I've experienced similar situations when we had academic probation students
mandated to our workshops when I was teaching at Indiana University.
Depending upon the level of disruption, timing of the disruption, number of
people involved, etc.,  I've done things ranging from speaking quietly to
the one person while the rest of the group was doing an activity to asking a
group of frat brothers to leave so that others could learn.  The best and
most effective strategy was when I was in a rather old classroom giving a
workshop on time management, and certain folks sitting in the back of the
room with their heads against the wall and feet on the desks with an angry
glare in their eyes were getting disruptive.  I began the workshop without
saying anything, and as some disruptive behavior got worse, I said, "Let  me
pause for a moment and share a story about learning with you..."  I
proceeded to share with them an incident I had read about in Mike Rose's
book "Lives on the Boundary".  I set the stage by talking about this
teacher, blah blah, blah and how he had looked around an old classroom wall
one day and noticed a smudgy line running around the room.  He realized that
the line was just at head level where people had leaned against the wall and
the oils from their hair had formed the mark.  It was amazing how fast these
people sat up straight and then proceeded to pay attention.

Have a great weekend everyone!!!


Lisa C. D'Adamo-Weinstein
Director, Reading & Study Skills Program
Center for Enhanced Performance
6313 Washington Hall
United States Military Academy
West Point, NY 10996
phone 914-938-7815
fax 914-938-2481
[log in to unmask]

"Teachers are those who use themselves as bridges, over which they invite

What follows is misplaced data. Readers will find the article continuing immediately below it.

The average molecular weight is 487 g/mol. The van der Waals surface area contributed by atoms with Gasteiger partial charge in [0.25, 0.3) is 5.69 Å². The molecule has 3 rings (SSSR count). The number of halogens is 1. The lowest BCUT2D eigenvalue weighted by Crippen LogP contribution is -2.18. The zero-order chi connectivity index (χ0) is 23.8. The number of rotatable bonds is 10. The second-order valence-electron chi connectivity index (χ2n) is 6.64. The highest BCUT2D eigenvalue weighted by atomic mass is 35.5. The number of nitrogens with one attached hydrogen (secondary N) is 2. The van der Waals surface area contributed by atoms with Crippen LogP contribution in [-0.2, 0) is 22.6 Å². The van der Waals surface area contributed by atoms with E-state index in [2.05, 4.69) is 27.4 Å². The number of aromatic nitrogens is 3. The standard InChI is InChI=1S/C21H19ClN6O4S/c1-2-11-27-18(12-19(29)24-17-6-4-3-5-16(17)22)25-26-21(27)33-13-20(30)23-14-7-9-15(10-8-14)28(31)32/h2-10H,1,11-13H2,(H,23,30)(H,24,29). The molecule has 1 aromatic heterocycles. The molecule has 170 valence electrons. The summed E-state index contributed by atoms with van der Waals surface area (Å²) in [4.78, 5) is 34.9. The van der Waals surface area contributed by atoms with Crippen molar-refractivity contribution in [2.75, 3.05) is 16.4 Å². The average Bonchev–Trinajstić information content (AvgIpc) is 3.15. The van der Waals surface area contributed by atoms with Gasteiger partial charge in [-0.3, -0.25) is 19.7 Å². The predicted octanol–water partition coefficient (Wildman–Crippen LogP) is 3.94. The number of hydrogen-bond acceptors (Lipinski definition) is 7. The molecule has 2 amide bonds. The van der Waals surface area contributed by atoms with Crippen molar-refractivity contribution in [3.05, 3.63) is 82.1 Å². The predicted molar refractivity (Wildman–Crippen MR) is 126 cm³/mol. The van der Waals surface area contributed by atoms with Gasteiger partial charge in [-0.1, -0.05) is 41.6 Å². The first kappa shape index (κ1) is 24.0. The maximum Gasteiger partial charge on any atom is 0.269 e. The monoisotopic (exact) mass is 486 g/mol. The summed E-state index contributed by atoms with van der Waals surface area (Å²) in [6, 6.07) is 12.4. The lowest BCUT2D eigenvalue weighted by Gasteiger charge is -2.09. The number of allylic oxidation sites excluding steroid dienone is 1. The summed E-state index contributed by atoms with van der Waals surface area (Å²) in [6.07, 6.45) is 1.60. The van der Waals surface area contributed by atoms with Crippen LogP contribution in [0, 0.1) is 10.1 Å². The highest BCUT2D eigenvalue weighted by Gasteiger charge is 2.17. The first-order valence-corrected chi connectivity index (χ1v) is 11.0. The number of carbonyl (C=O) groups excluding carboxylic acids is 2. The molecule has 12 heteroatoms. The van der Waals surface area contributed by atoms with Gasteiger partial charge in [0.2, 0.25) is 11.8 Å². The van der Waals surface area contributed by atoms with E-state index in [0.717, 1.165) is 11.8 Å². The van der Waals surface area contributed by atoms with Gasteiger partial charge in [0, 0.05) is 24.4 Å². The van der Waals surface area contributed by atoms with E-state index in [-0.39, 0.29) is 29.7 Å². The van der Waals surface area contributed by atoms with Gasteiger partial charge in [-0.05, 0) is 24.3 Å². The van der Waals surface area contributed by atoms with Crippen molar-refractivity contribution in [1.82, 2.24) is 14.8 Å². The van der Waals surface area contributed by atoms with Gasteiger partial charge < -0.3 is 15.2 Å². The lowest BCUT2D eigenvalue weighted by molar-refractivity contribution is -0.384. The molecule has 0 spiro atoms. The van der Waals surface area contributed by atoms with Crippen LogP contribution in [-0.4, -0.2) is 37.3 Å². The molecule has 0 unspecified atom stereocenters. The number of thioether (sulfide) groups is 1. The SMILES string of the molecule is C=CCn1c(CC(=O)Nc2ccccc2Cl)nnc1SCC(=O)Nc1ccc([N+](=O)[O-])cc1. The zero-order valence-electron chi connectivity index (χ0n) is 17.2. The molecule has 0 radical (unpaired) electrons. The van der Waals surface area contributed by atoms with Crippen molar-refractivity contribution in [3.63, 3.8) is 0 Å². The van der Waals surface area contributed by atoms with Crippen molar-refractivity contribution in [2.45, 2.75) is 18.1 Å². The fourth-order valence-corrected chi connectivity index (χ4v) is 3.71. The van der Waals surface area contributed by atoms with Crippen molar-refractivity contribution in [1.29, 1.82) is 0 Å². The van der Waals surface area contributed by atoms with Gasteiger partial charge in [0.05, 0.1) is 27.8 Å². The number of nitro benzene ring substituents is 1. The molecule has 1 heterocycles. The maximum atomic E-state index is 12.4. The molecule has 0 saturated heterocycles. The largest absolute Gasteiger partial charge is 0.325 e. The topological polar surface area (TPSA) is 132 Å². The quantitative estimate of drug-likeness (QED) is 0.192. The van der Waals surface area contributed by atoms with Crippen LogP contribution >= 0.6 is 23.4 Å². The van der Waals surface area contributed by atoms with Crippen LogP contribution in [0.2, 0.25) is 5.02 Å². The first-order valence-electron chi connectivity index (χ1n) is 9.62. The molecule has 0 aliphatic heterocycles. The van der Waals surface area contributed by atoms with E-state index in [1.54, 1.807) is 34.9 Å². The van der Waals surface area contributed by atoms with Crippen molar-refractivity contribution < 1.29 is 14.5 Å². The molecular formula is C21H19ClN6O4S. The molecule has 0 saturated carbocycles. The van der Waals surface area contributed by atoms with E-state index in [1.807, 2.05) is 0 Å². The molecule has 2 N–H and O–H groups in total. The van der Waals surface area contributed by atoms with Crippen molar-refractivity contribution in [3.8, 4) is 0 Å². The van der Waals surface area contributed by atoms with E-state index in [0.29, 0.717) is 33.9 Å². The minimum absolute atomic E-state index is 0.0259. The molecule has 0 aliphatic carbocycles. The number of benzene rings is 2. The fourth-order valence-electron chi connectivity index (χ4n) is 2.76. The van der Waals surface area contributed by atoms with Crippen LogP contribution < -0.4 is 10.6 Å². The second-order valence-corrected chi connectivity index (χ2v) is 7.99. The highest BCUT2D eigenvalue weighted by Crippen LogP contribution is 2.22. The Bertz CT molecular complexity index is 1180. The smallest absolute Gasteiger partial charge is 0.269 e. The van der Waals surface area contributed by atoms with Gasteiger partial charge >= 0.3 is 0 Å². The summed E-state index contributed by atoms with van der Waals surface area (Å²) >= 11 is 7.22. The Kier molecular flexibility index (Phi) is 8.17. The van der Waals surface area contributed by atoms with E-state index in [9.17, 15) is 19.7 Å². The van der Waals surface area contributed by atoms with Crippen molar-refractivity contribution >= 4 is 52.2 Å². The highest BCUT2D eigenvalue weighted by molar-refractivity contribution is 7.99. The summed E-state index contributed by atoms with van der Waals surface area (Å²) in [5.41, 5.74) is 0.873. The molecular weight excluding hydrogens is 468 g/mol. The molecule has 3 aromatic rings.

their students to cross; then having facilitated their crossing, joyfully
collapse, encouraging them to create bridges of their own."
Nikos Kazantzakis

-----Original Message-----
From: Jenny Ruchhoeft [mailto:[log in to unmask]]
Sent: Friday, April 28, 2000 4:05 PM
To: [log in to unmask]
Subject: "Hey, you in the back...Mr./Ms. Inattentive!"

To Listserve members who would be willing to share any effective teaching
tools for difficult audiences:

I am an academic counselor at a large four year university.  In addition to
meeting individually with students for academic success counseling, I give
workshops throughout the semester on various academic topics (e.g. time
management, preparing for exams, test anxiety, notetaking, reading
comprehension, learning styles, etc.).  I try to make sure that I clearly
present the information, include colorful slides, and make the workshops as
interactive as possible.  In addition, I always ask for feedback and
encourage participation.  Generally, the students who participate in the
workshops are eager to receive the helpful information.  On occasion
(written with some sarcasm), students attend the workshops because they
have to do so for course credit and are not exactly attentive or
respectful.  Likewise, when guest lecturing a class on any of these topics,
sometimes a segment of the class has become disruptive (perhaps the
substitute-teacher phenomenon).  I have learned not to take this
inattention personally :) and I would like to improve my ability to reach
disruptive students without shaming them in front of the class.  In other
words, I want to learn what has worked for guiding the students (i.e.
aligning with them, if you will) instead of blasting them with feedback
that might feed into their negative attention-seeking behavior.

Do any of you have creative ideas or teaching savvy that you would be
willing to share?

Please respond directly to my email address: [log in to unmask] (just copy and
paste into the "To" address slot) unless you feel that the information
would be pertinent for others' on the list to know.

Jenny Ruchhoeft
Academic Cslr.
Univ. of Houston